Saturday, March 27, 2010

Lesson 1: How Airplanes Fly & Preflight

Showed up at the Flying Club for my first lesson. This was the first time I got there when it wasn't an "open house". The gate was closed and I realized though I was a member, no one actually told me how to get in. The keypad had a button for "Call Club", hit that. No answer. Fretted for another minute then tried again. This time my instructor answered and gave me the pass code. I feel like a somebody now! My own code to get through the airport gate -- woot!

Once inside I met my instructor, Betsy. The first thing we did was important: she showed where to get snacks and sodas and such. These are all in open cases; just drop 50 cents into a tin and take what you want. Nice. Of course, I didn't have 50 cents so I wound up dropping in a $20 and taking $19.50 in change.

We then spent about an hour and a half discussing the fundamentals of flight. The four forces: thrust, drag, weight, and lift. What causes each and they are controlled. We talked about the four fundamental maneuvers: straight & level, climbs, descents, and turns and how to accomplish each. I've worked with Microsoft Flight Simulator for the last 20 years so these basics I had down pretty pat. I was anxious to put them to work in the real world. It was time to head out and fly! Right? Sadly... no...

Another half hour spent learning how to check out the key for the airplane we'd reserved. How to fill out the required paperwork. How to check the "Squak Book" to see if there's any unrepaired or recently repaired items on the plane. I then learned about the things that would make the plane non-airworthy if they were broken. TOMATO FLAMES (Tachometer, Oil pressure gauge, Manifold pressure gauge, Airspeed indicator,Temperature gauge, Oil temperature gauge, Fuel level gauge, Landing gear position indicator, Altimeter, Magnetic heading indicator, Emergency locator transmitter (ELT), Seat belts). Personally, I think this needs a better mnemonic as I'm having trouble associating all this equipment with this one.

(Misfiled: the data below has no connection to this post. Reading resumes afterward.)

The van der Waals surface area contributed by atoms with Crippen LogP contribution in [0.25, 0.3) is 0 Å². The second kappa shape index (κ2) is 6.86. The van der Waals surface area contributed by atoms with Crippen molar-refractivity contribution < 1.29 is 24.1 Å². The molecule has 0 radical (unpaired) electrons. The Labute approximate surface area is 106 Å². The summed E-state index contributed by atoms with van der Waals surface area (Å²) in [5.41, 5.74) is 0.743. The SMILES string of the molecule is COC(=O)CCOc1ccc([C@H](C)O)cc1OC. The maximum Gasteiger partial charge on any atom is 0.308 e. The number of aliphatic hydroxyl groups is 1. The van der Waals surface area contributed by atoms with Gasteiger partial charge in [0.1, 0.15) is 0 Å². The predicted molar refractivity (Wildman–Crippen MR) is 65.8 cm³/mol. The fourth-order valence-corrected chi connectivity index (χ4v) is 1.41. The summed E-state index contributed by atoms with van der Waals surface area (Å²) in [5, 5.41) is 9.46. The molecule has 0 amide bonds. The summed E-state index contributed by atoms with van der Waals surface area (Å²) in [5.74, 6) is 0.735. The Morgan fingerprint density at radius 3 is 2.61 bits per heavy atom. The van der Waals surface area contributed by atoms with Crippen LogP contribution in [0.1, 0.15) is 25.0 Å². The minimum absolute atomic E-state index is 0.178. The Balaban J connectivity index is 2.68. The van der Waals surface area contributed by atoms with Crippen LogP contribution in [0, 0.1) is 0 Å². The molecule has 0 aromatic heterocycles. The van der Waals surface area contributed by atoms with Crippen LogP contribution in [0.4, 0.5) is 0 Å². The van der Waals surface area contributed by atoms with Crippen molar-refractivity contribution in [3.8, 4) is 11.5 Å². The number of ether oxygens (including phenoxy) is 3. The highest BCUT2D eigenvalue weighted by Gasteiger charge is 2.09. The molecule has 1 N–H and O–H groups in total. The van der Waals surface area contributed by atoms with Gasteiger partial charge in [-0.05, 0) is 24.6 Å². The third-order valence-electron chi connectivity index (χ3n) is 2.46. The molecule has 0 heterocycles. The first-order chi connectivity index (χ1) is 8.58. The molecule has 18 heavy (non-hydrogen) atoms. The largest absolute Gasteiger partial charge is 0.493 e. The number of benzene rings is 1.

Alright, with key and paperwork in hand we go out to fly the airplane. At last! I knew the first thing we would do is a thorough preflight inspection of the aircraft. That will take about 10 minutes and then we'll be off...

...45 minutes later we were done checking the last item on our preflight checklist. We went over each item carefully and in great detail. What to look for, what conditions can arise. The difference between "cosmetic" damage and something that might affect airworthiness. This old bird certainly had a number of dents, scratches, loose screws, missing pieces of plastic or fiberglass, etc. All I'm told are "cosmetic". Noted.

We then toured the ramp area a bit. I learned how to look for approaching traffic and pedestrians and we thought about what sort of situations could come up on the ramp that would need special attention. We then stepped back and gave the airplane one more look to make sure everything was ready for flight. As Betsy says, "We have three tires, two wings, nothing's tied down, no snow or ice, ramp's clear, we're ready to go...

And it looks like our time is now up. Maybe we'll go flying next time. In the meantime, I have a Pilot's Owner Manual for the Piper Warrior II I'll be flying and Jeppesen's Flight Maneuver's manual to read.

On the drive home I realized it's good that we didn't try to squeeze in any flying. My brain was beginning to pound from all the new knowledge. We'll take a week to review all this.

Friday, March 19, 2010


I joined the Wings of Carolina Flying Club last Saturday. My first flight lesson is scheduled for next Saturday. I'm very excited about this.

I've wanted to take up flying for many years. For a few years, during my teen years, my dad took up the hobby and got his private pilot's license. I guess I'm following in his footsteps.

I've enjoyed flight simming for many years. Recently I've discovered and that has rekindled my interest. I decided I'll have my midlife crisis now and take up an expensive hobby for awhile. I need a new challenge. I feel confident I can do this and be good at it. And it seems like it will be a lot of fun.

Well, I plan to use this blog as a place to keep a history of my training flights. Post some pics. Maybe even get some feedback from other folks on how I'm doing.